Taxes and Politics

Americans have become increasingly critical of public policy as a means of addressing social problems.  Many believe that public policies do not work but the reality is that public policies are often subverted in ways that make them ineffective or even counterproductive.

Take taxes and inequality.  As Danny Vinik, writing in the New Republic explains:

The vast majority of Americans—both liberals and conservatives—believe that state and local taxes should also be progressive. That’s the finding of a new report released by WalletHub Monday. The researchers surveyed 1,050 Americans on what they thought the combined rate of state and local taxes should be at various income levels. Not surprisingly, liberals want the rate structure to be a bit more progressive than conservatives do, but their responses [as the following chart shows] were relatively similar:

2014s_most_least_fair_state_tax_systems_wallethubr

However the reality is quite different.  State and local taxes are actually quite regressive.  The Institute for Taxation and Economic Policy studied the “fairness of state and local tax systems by measuring the state and local taxes that will be paid in 2015 by different [non-elderly] income groups as a share of their incomes.”  They did this state by state and, as presented below, on an overall basis.  As we can see, the lower the income, the greater the state and local tax burden.

www.itep_.org_pdf_whopaysreport.pdf_
Here are some of the report’s key findings:

  • Virtually every state tax system is fundamentally unfair, taking a much greater share of income from low- and middle-income families than from wealthy families. The absence of a graduated personal income tax and overreliance on consumption taxes exacerbate this problem.
  • In the 10 states with the most regressive tax structures (the Terrible 10) the bottom 20 percent pay up to seven times as much of their income in taxes as their wealthy counterparts. Washington State is the most regressive, followed by Florida, Texas, South Dakota, Illinois, Pennsylvania, Tennessee, Arizona, Kansas, and Indiana.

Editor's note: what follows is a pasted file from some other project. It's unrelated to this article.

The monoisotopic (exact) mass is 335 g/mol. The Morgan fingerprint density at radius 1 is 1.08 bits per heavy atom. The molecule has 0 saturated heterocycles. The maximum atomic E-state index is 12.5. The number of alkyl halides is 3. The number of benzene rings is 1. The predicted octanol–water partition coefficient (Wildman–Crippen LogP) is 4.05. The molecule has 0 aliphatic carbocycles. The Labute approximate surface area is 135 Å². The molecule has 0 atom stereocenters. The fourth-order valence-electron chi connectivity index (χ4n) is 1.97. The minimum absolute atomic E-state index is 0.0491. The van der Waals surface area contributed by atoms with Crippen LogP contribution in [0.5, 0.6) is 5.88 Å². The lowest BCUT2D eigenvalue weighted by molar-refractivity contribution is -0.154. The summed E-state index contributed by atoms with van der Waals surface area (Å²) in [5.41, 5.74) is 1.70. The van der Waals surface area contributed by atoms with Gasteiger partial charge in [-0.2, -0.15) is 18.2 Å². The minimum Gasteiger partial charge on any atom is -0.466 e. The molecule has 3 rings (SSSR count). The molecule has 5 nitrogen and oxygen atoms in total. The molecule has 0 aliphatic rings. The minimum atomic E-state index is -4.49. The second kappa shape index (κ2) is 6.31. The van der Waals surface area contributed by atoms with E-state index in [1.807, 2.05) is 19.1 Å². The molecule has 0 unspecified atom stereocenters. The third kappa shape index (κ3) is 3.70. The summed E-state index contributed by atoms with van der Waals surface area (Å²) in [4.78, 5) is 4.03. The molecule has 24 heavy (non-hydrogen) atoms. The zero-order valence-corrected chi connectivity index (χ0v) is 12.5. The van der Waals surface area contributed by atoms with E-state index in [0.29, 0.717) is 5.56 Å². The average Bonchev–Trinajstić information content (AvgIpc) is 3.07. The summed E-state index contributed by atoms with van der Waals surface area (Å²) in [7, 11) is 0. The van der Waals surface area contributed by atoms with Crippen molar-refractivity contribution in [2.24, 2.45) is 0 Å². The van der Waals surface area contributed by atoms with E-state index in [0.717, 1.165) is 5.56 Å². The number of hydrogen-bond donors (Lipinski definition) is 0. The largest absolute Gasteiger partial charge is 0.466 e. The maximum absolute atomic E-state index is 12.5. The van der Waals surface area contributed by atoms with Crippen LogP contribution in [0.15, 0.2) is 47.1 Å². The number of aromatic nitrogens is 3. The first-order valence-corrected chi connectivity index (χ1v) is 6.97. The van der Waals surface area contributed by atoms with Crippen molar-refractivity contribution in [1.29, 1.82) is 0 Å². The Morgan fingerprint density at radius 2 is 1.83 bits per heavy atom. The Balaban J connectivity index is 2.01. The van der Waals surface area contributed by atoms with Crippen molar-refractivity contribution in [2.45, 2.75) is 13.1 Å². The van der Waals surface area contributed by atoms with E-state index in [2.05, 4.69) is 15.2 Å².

• Heavy reliance on sales and excise taxes are characteristics of the most regressive state tax systems. Six of the 10 most regressive states derive roughly half to two-thirds of their tax revenue from sales and excise taxes, compared to a national average of roughly one-third . Five of these states do not levy a broad-based personal income tax (four do not have any taxes on personal income and one state only applies its personal income tax to interest and dividends) while four have a personal income tax rate structure that is flat or virtually flat.
  • States commended as “low tax” are often high tax states for low-and middle-income families. The 10 states with the highest taxes on the poor are Arizona, Arkansas, Florida, Hawaii, Illinois, Indiana, Pennsylvania, Rhode Island, Texas, and Washington. Seven of these are also among the “terrible ten” because they are not only high tax for the poorest, but low tax for the wealthiest.

In short, we know how to construct tax policies that can boost equality or at least minimize inequality.  The reason the overwhelming majority of state and local governments preside over regressive tax systems is primarily explained by politics, and those who benefit from those systems are more than happy to have us believe that governments are incapable of serving the public interest.

Minimum Wages and Unemployment

One of the arguments against an increase in the minimum wage is that it will lead to higher unemployment.  One can make theoretical arguments for and against this proposition.  And, of course, the income gains from an increase in the minimum wage are likely to produce overall benefits for both low wage workers and the economy as a whole even if there is a rise in unemployment.